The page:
This week we discuss bleeding and pain in early pregnancy, and how to diagnose miscarriage.
Take Home Messages:
- Miscarriage occurs in 1 in 5-6 confirmed pregnancies.
- A pregnancy that has not yet been sighted on USS remains a ‘Pregnancy of Unknown Location’ and remains a possible ectopic pregnancy until proven otherwise.
- Serial B-hCGs can be helpful in guiding your clinical decision making, however you cannot ‘locate’ a pregnancy with a blood test alone.
- In the symptomatic patient, a falling, plateauing or rising B-hCG can ALL be associated with an ectopic pregnancy – these must be followed until an ectopic pregnancy can be diagnosed or excluded.
- A rise of B-hCG in 48hrs of > 63% is relatively reassuring for an ongoing intrauterine pregnancy, make sure to confirm it with an USS as soon as you can.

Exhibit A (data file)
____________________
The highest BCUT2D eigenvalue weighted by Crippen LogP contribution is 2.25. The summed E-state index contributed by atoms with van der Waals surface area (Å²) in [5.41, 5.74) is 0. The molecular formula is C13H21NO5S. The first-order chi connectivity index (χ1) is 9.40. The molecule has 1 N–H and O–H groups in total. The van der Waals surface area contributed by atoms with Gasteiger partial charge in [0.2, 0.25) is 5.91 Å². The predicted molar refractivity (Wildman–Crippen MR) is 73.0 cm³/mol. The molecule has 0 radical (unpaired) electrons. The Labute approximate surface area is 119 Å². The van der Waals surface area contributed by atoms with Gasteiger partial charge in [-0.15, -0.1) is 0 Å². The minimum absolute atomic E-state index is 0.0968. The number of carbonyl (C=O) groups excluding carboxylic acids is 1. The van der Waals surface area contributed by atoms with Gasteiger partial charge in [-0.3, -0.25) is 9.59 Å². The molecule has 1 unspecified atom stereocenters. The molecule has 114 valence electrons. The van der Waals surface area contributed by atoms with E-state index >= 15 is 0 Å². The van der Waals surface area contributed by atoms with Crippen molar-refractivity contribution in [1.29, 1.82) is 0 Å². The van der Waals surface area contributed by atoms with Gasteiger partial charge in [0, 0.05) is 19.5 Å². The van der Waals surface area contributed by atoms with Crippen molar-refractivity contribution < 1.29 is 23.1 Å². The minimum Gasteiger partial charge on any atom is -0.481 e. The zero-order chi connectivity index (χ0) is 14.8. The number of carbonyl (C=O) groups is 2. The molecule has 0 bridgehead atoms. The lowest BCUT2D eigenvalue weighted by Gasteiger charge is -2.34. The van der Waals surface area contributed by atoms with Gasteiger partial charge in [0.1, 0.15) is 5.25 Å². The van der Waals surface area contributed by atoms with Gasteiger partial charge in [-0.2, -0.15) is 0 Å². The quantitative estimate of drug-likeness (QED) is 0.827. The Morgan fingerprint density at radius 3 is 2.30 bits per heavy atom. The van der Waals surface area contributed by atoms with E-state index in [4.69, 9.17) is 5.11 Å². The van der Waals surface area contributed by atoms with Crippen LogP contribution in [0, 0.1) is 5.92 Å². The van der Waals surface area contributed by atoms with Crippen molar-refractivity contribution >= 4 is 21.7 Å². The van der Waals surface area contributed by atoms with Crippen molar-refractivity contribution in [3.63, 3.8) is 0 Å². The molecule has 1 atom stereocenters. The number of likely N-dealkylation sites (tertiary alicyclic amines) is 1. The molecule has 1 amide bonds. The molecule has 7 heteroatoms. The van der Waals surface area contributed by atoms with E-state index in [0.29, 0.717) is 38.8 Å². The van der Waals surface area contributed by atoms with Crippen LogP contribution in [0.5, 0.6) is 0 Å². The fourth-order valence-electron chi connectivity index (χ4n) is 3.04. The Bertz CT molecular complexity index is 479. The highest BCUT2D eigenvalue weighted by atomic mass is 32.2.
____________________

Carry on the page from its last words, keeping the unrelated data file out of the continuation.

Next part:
- The ultrasound diagnosis of both a blighted ovum and a missed miscarriage (with a foetal pole) have strict criteria – refer ASUM guidelines below.
References & Resources:
Early Pregnancy Ultrasound Rules and Report Card (LINK) – Ultrasound FOAM from The Sono Cave
First Trimester Bleeding Imaging Pathway (LINK) – Western Australia Health Department Flowchart
Clinical Guideline: Early Pregnancy Loss (PDF) – Queensland Health Guideline
First Trimester Bleeding Algorithm (PDF) – Reproductive Access Project, USA
ASUM Guidelines for Performance of First Trimester Ultrasound (PDF) – Australian Society for Ultrasound Medicine
NICE Guideline: Ectopic Pregnancy and Miscarriage (PDF) – UK Guidelines
How To Treat: Early Pregnancy Bleeding (PDF) – Australian Doctor Magazine, 2009
RANZCOG Guidelines – Anti-D use in Obstetrics (PDF) – Australia & New Zealand
Does speculum examination have a role in assessing bleeding in early pregnancy? (LINK) – Emergency Medicine Journal 2004